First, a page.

Tuesday, June 1, 2010

Eyes Wide Shut: Why Journalists Don't Understand Hollywood

There was a time when the box office numbers that were reported in newspapers were relevant to the fortunes of Hollywood. Up until the 1950s, the major studios owned most of the large theater chains and made virtually all their profits from their theater ticket sales. This was before television sets, VCRs, and DVD players became ubiquitous in American homes, and before movies could be downloaded and streamed into computers, smart phones and Ipads.
Today, Hollywood is in a very different business: creating rights that can be licensed, sold, and leveraged over all many different global platforms, including movie theaters, Pay Per View, DVDs, pay television channels, cable television, free television, and toy licensing. And while the box office at American theaters continue to be a part of this stream, they account for less than 15 percent of the total revenue. Yet, media continue to breathlessly report the American box office numbers every week, as if they still represented the profits and losses business of Hollywood.
Such reporting leaves their audience, much like a movie audience, in the dark about the true business of Hollywood. Even the numbers themselves are grossly misleading when used to describe what a film or studio earns because they represent what theater chains get from ticket sales, and the studios no longer own or control these chains. The distributor of a movie gets a portion of these ticket sales, usually about 50 percent and then immediately deducts from these proceeds its outlay for prints and advertising, which is called "P&A". In 2007, the most recent year for which the studios have released these expenses, P&A averaged about $40 million per title, which was more than they typically received from their share of American ticket sales In addition, the distributor deducts a hefty distribution fee, usually between 15 and 33 percent of the total theater receipts. Therefore, no matter how well a movie appears to fare in the box office race reported by the media, it is usually in the red at that point. Indeed, studio executives correctly assess, that as a rule, they lose money on "current production," their term for the American box-office. Their profit comes on most from the so-called "back end", including DVD, television and foreign receipts. In 2007, according to the secret numbers of their trade association, the MPAA, almost 90 percent of the revenue of the major studios came from world DVD sales, multi-picture output deals with foreign distributors, pay TV, and network television licensing.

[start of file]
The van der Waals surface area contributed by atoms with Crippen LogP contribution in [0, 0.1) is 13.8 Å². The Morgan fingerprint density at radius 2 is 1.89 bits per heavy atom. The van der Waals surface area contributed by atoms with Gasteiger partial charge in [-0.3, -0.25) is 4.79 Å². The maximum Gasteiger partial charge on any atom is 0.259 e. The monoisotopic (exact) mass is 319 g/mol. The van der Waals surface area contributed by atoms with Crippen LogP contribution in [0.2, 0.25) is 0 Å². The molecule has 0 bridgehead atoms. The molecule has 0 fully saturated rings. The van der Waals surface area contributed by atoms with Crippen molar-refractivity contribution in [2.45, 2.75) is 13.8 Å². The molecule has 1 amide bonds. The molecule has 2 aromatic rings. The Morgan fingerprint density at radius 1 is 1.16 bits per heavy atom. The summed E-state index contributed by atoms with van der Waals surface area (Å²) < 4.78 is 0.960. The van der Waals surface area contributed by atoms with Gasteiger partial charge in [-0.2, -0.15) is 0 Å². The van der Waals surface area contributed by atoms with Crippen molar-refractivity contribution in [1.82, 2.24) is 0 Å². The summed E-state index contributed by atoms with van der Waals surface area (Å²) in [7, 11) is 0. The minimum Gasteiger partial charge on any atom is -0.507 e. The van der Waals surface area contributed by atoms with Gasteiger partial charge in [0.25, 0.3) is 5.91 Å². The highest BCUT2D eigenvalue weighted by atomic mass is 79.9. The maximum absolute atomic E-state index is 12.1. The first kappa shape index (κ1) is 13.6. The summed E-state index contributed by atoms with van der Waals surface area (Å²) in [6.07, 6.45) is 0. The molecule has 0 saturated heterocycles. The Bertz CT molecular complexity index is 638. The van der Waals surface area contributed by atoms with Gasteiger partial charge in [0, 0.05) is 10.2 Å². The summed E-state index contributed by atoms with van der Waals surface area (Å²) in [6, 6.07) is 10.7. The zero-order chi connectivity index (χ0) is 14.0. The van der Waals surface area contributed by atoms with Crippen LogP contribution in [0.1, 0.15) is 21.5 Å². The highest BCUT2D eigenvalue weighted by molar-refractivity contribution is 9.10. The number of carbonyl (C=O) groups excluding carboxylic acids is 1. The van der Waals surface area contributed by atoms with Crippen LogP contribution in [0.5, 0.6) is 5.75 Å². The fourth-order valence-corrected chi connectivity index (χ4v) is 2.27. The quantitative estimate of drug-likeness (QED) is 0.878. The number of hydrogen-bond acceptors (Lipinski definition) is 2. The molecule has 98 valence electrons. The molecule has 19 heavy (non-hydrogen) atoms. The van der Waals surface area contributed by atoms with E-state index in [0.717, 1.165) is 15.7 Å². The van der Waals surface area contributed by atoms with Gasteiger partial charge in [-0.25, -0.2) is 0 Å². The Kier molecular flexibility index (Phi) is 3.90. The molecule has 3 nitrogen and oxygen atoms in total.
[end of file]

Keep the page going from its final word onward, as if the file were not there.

There are of course notable exceptions, such as "Avatar" in 2009 and 2010, which broke all records for tickets sales, and, unlike the average movie, made a fortune at the American box-office (even though 72.5% of its revenues were abroad). Such successes, which often siphon off audience from other movies, do not change the reality of Hollywood. They are the exceptions that prove the rule. For the vast majority of movies that do not make a penny at the American box-office, the only useful thing that the newspaper box office story really provides is bragging rights: Each week, the studio with the top movie can promote it as "Number 1 at the box office." Newspapers themselves are not uninterested parties in this hype: in 2008, studios spent an average of $3.7 million per title placing ads in newspapers. But the real problem with the numbers ritual isn’t that it is misleading, but that it distracts attention from the realities that are reshaping and transforming the movie business. Consider, for example, studio output deals. These arrangements, in which pay-TV, cable networks, and foreign distributors contractually agree to buy an entire slate of future movies from a studio, form a crucial part of Hollywood’s cash flow. these unsung deals allow studios to stay in business. The loss of an output deal, uch as the termination of New Line Cinema's deal with HBO, doomed the studio, even though it had produced such immense box office successes as the Lord of the Rings trilogy. Yet, even the existence of output deals is seldom mentioned in the mainstream media. As result, a large part of Hollywood’s amazing money making machine remains nearly invisible to the public. The problem here does not lie in a lack of diligence or intelligence on the part of journalists. It proceeds from the entertainment news cycle, which generally requires a story about Hollywood to be linked to an interesting current event within a brief time frame. For such a story, the only readily available data are the weekly box office estimates; these are conveniently reported on websites such as Hollywood.com and Box Office Mojo. If an intrepid reporter decided to pursue a story about the actual profitability of a movie, he or she would need to learn how much the movie cost to make, how much was spent on P&A, the details of its distribution deal and its pre-sales deals abroad, and its real revenues from worldwide theatrical, DVD, television, and licensing income. Such information is far less easily accessible, but it can be found in a film’s distribution report. But this report is not sent out to participants until a year after the movie is released, so even if a reporter could obtain it, the newspaper’s deadline would be long past. Hence the media’s continued fixation on box office numbers.